The impact of the FDA Modernization Act 2.0 on Biomaterials and Medical Devices
Nearly a year has passed since the enactment of the FDA Modernization Act 2.0. This is the legislation that revised and modernised existing regulations that oversee the approval and utilisation of medical products in the United States. The FDA Modernization Act 2.0 is the act that came to address the need for alternatives to animal testing for purposes of drug and biological product applications.
The FDA Modernization Act 2.0. indicates the need for a substantial shift away from mandatory animal testing for investigational drugs. While not outright banning animal research, the law acknowledges its limitations and empowers researchers to embrace innovative non-animal methods. This shift recognizes the potential of advanced techniques to accurately model human physiology, potentially revolutionizing the speed and success of drug discovery.
Historically, the absence of toxicity testing mandates led to a tragic incident in 1937, causing numerous deaths. Consequently, the Federal Food, Drug, and Cosmetic Act of 1938 mandated animal testing for new drugs. However, ongoing concerns about the efficacy of animal testing led to the establishment of the “Three Rs” principle in 1959, emphasizing Replacement, Reduction, and Refinement in animal use.
The FDA Modernization Act 2.0 encourages researchers to explore alternatives to animal testing. A major aspect of the act encourages the adoption of advanced cell culture systems, particularly microphysiological systems (MPS), for testing and developing new medical products. MPS, which replicate human tissue and organ structure and function, are gaining popularity in the pharmaceutical and cosmetic sectors. Their capacity to offer more precise and reliable insights into the safety and efficacy of new products has led to increased utilisation. Moreover, the ability to mimic or recapitulate the in vivo conditions in cost-effective in vitro models results in faster development and reduced costs for new products. This ultimately leads to better patient care and quality of life, and has profound impact on policy making and global healthcare economics.
Several approaches are thus emerging form the new act, such as the use of:
· Organoids: Cultures of stem cells that self-organise into 3D structures resembling organs, offering insights and drug screening platforms.
· Organ-on-a-chip: Microfluidic devices mimicking organ architecture and physiology, enabling multi-organ systems without preclinical animal data.
· Human tissue studies: Evaluating therapeutic interventions on disease-specific tissue derived from volunteers or surgical procedures.
· Phase 0 clinical trials: Administering sub-therapeutic levels of a drug to study participants to identify changes in physiology and assess potential toxicity.
· Digital twins: Predictive models generated through machine learning from patient data, minimising the need for animal testing.
The FDA Modernization Act 2.0 emphasizes the use of the most rigorous scientific methods available, leaving the choice to researchers to adopt the approach with the greatest potential for bringing safe and effective treatments to market. Additionally, it has implications for biomaterials and medical devices, particularly in the context of regulatory approval and testing methods. The Act promotes advanced testing methods, including non-animal alternatives, thus it encourages the use of advanced and rigorous scientific methods for testing and it signals:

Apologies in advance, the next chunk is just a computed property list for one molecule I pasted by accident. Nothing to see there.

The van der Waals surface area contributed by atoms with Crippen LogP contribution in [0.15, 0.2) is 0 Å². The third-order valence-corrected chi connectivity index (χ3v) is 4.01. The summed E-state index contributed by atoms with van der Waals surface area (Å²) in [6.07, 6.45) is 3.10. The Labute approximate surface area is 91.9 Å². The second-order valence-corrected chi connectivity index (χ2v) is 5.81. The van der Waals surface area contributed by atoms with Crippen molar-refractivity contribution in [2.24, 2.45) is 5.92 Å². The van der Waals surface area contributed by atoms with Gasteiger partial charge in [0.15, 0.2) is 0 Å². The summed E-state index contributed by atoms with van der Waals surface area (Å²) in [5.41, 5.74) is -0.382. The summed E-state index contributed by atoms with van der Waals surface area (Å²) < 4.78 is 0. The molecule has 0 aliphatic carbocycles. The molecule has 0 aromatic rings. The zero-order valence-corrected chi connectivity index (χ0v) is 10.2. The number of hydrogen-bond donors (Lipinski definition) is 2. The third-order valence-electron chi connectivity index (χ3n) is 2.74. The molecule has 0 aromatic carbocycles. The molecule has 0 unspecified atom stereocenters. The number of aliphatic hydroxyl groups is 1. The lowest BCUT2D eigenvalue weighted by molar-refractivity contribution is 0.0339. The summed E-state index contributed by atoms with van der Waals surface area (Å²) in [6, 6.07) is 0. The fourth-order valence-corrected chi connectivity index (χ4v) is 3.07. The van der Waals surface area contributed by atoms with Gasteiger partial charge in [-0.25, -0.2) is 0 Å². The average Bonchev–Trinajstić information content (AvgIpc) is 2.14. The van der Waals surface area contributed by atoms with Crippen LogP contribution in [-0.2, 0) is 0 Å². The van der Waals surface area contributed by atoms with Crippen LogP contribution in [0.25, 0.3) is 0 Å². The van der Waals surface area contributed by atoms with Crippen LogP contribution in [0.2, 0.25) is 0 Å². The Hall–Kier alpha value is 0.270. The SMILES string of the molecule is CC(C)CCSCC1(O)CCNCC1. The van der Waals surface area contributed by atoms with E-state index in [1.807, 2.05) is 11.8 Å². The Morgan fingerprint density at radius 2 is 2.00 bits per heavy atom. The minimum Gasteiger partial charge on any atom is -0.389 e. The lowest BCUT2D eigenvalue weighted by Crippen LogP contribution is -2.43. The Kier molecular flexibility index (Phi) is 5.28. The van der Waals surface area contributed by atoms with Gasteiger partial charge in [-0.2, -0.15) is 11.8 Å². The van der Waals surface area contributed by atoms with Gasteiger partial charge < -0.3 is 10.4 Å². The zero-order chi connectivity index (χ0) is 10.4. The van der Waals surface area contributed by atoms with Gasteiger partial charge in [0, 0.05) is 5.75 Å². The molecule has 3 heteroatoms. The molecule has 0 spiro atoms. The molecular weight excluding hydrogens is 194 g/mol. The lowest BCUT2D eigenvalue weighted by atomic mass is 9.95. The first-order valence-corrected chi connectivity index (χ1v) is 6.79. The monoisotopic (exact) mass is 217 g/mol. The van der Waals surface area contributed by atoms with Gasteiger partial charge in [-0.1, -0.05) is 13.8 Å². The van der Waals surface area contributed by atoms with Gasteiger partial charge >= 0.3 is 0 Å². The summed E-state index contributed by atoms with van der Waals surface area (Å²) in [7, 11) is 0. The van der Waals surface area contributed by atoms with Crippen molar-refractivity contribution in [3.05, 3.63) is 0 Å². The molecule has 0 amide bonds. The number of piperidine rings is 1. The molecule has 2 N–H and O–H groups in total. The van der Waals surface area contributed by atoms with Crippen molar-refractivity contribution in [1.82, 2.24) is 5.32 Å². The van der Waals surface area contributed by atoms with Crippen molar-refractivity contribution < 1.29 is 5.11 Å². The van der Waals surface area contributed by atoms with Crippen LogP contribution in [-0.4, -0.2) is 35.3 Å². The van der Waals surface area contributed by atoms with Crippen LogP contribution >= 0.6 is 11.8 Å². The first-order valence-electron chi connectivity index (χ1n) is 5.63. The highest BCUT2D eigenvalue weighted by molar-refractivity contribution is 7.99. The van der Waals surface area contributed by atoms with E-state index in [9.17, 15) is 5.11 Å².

· Reduced Reliance on Animal Testing and emphasis on In Vitro Models. Organoids and organ-on-a-chip systems gain prominence for testing biomaterials and medical devices.
· Accelerated Development: In vitro models mimic in vivo environment, potentially leading to quicker development times of therapeutics and diagnostics.
This Act, thus, could have enormous impact on Clinical Trials, as it may influence their design and execution, supporting funding for digital twins and Phase 0 trials, and alternatives to animal testing for medical device development.
This Modernization Act should further extend, and its impact should be translated onto research funding. In the context of biomaterials, it should also encompass the use of medical devices by encouraging initiatives that prioritise the development and integration of advanced testing methodologies. Funding for traditional animal testing with innovative in vitro models that closely mimic human physiology should support projects aiming to utilize medical device research in technologies like organ-on-a-chip systems and advanced cell culture techniques.
Emphasis should be placed on projects that align with the Act’s commitment to rigorous scientific methods, ensuring that novel testing approaches for medical devices are both accurate and reliable. This comprehensive funding strategy would drive advancements in both drug development and medical device testing, furthering a shift toward more ethical, efficient, and scientifically robust practices. That would ultimately lead to profound impact on policy making and global healthcare economics but even more importantly to better patient care and quality of life.
Author: Athina Samara, Department of Biomaterials, FUTURE, Centre for Functional Tissue Reconstruction, University of Oslo
 US Food and Drug Administration. Modernization in Action 2022. 03/30/2022. https://www.fda.gov/about-fda/reports/modernization-action-2022
 “A new path to new drugs: Finding alternatives to animal testing”. Michelson Philanthropies. 1 Sep 2023. Science.org. https://www.science.org/content/resource/new-path-new-drugs-finding-alternatives-to-animal-testing#:~:text=In%20December%202022%2C%20passage%20of,employ%20innovative%20non%2Danimal%20methods
FDA, Modernization Act, medical devices, animal testing, biomaterials, microphysiological systems